Culture Secretary Nicky Morgan is expected to announce a widened remit for Ofcom as an internet watchdog.
Social media companies will be held to account for potentially harmful material on their platforms by broadcasting regulator Ofcom, it has been reported.
The Government has previously mooted a statutory duty of care for internet companies with an independent regulator enforcing new guidelines against so-called online harms.
The Financial Times has reported that Culture Secretary Nicky Morgan will announce a widened remit for Ofcom as an internet watchdog on Wednesday.
A role for Ofcom in dealing with technology firms like Facebook, Instagram and YouTube has previously been suggested and followed the publication of a Government white paper into online harms in April.
Proposals were put forward in August which suggested allowing the regulator to issue fines against platforms and websites it judges to have failed to protect users from seeing harmful videos such as those depicting violence or child abuse.
The suggested Ofcom scheme would serve as an interim arrangement until an online harms regulator is appointed under future legislation.
But the latest proposal could extend the remit of the regulator further with the Government white paper looking to regulate “illegal activity and content to behaviours which are harmful but not necessarily illegal”.
Concerns about the impact of social media on vulnerable people come amid suicides such as that of 14-year-old schoolgirl Molly Russell in 2017, who was found to have viewed harmful content online.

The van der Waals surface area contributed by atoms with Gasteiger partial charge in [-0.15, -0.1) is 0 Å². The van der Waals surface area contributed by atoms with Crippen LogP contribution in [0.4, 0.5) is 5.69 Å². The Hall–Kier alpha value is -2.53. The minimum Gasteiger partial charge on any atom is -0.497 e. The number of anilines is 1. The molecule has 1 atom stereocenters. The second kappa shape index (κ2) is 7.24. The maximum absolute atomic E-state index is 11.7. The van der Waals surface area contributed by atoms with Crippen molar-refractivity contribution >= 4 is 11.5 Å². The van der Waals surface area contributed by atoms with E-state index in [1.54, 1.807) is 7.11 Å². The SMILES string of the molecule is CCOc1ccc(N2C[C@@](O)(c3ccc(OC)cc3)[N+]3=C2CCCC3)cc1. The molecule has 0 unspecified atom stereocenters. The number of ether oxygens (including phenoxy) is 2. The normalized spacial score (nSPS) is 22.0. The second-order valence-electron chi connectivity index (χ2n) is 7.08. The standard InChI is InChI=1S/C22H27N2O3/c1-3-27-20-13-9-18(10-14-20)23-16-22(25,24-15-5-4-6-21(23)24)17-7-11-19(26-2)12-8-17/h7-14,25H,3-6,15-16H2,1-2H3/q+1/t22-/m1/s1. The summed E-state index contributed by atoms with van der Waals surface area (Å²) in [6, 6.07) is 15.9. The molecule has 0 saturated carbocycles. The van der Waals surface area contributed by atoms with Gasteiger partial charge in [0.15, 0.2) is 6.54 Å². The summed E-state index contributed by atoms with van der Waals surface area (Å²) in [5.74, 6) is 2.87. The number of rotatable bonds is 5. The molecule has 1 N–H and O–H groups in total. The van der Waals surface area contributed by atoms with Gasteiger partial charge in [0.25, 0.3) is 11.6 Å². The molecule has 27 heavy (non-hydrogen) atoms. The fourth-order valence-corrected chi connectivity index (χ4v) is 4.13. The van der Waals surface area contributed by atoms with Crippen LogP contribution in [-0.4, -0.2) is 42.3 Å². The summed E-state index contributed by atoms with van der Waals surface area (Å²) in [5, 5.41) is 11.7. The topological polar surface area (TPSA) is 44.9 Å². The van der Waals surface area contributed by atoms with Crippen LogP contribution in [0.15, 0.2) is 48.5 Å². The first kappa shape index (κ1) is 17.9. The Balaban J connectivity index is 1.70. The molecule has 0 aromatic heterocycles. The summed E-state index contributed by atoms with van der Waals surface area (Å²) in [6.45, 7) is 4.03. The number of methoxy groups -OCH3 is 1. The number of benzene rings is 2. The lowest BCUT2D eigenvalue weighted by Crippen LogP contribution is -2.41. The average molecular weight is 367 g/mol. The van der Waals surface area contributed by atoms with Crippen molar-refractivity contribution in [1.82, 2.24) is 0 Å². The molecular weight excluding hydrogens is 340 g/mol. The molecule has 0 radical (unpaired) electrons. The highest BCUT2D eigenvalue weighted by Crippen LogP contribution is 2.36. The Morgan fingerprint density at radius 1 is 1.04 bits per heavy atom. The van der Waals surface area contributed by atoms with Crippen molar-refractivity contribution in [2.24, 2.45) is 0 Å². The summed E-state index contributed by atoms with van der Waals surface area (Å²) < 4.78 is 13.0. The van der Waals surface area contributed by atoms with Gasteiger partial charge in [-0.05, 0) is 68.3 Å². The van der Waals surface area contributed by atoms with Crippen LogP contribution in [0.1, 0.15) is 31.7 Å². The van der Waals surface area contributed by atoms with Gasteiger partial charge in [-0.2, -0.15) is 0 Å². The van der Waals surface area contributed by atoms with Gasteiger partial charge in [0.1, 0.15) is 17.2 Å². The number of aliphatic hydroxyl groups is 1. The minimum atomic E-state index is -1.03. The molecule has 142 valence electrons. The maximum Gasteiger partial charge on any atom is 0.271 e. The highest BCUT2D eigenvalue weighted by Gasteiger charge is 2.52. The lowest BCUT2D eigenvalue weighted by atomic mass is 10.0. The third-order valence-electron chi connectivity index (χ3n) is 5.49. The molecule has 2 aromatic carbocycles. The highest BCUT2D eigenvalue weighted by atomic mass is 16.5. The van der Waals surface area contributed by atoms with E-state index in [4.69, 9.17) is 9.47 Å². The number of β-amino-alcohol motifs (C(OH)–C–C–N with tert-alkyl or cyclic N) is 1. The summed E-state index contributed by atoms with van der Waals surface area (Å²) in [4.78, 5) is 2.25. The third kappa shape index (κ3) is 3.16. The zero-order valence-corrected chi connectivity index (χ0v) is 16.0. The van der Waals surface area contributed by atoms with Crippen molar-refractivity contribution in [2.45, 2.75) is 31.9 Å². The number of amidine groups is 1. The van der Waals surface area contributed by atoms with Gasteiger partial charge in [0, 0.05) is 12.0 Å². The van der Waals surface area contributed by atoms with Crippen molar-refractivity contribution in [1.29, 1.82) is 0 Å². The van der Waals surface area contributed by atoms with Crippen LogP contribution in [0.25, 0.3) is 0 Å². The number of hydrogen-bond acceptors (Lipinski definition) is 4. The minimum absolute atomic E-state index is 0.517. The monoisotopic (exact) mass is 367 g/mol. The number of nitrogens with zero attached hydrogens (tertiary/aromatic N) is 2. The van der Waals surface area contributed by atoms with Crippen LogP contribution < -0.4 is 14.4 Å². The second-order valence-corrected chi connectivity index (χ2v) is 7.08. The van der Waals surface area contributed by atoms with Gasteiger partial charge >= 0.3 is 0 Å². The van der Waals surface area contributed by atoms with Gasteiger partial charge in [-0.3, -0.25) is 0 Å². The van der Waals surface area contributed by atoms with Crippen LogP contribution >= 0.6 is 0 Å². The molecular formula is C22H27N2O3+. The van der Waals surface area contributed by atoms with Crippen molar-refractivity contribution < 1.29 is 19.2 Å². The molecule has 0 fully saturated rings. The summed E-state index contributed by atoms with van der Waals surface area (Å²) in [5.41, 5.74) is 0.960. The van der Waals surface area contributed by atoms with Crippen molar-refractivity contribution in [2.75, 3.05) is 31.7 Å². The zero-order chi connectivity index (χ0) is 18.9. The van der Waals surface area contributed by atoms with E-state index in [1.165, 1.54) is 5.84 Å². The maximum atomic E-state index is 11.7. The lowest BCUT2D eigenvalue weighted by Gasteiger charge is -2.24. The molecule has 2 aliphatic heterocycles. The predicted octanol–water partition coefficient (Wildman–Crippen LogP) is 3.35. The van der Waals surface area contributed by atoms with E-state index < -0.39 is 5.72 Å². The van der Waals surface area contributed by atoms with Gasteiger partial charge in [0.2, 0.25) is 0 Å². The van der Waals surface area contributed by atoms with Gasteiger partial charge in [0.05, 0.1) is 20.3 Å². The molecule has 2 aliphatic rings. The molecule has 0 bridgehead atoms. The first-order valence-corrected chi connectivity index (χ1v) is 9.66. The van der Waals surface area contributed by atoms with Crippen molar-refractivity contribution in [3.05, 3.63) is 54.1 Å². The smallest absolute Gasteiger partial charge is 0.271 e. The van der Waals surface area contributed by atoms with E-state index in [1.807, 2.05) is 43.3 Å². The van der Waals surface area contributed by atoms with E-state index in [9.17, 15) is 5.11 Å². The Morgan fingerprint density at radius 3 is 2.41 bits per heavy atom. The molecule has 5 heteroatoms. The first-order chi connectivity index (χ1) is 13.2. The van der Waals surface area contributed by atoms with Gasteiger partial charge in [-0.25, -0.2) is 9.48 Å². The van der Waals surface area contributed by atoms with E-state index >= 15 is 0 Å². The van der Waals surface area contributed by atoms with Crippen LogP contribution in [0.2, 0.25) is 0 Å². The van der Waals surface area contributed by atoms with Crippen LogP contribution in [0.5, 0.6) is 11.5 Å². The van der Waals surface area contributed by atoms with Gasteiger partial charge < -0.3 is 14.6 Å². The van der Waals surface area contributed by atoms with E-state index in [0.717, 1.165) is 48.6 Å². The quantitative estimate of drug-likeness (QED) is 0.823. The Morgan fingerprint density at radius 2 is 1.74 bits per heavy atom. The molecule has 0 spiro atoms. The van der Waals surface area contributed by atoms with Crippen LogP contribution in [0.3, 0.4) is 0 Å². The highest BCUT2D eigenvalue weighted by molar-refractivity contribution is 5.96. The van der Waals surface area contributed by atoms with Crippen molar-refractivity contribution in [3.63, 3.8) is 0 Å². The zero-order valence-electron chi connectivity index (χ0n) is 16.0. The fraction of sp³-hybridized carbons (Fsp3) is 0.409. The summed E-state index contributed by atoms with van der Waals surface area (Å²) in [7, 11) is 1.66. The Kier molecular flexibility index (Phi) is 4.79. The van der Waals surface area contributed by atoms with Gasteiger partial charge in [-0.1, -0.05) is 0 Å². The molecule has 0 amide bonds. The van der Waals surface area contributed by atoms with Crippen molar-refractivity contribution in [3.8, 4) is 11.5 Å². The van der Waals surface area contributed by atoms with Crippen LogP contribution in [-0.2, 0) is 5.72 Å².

Molly’s father Ian spoke of the urgent need for greater action in an emotional foreword to a Royal College of Psychiatrists report, in which he described the “wrecking ball of suicide” that “smashed brutally” into his family, blaming “pushy algorithms”.
He said of her social media accounts: “Among the usual schoolfriends, pop groups and celebrities followed by 14-year-olds, we found bleak depressive material, graphic self-harm content and suicide-encouraging memes.
“I have no doubt that social media helped kill my daughter.”
Ofcom was established in 2003 and took on duties previously performed by the separate regulators of broadcasting, telecommunications and radio.
Andy Burrows, the National Society for the Prevention of Cruelty to Children’s head of child safety online policy, said: “Any regulator will only succeed if it has the power to hit rogue companies hard in the pocket and hold named directors criminally accountable for putting children at risk on their sites.
“Boris Johnson can protect families and support law enforcement by standing firm against some of the world’s most powerful companies.
“To do that it’s imperative that we have a duty of care model that puts the onus on big tech to prevent online harms or answer to an independent regulator.”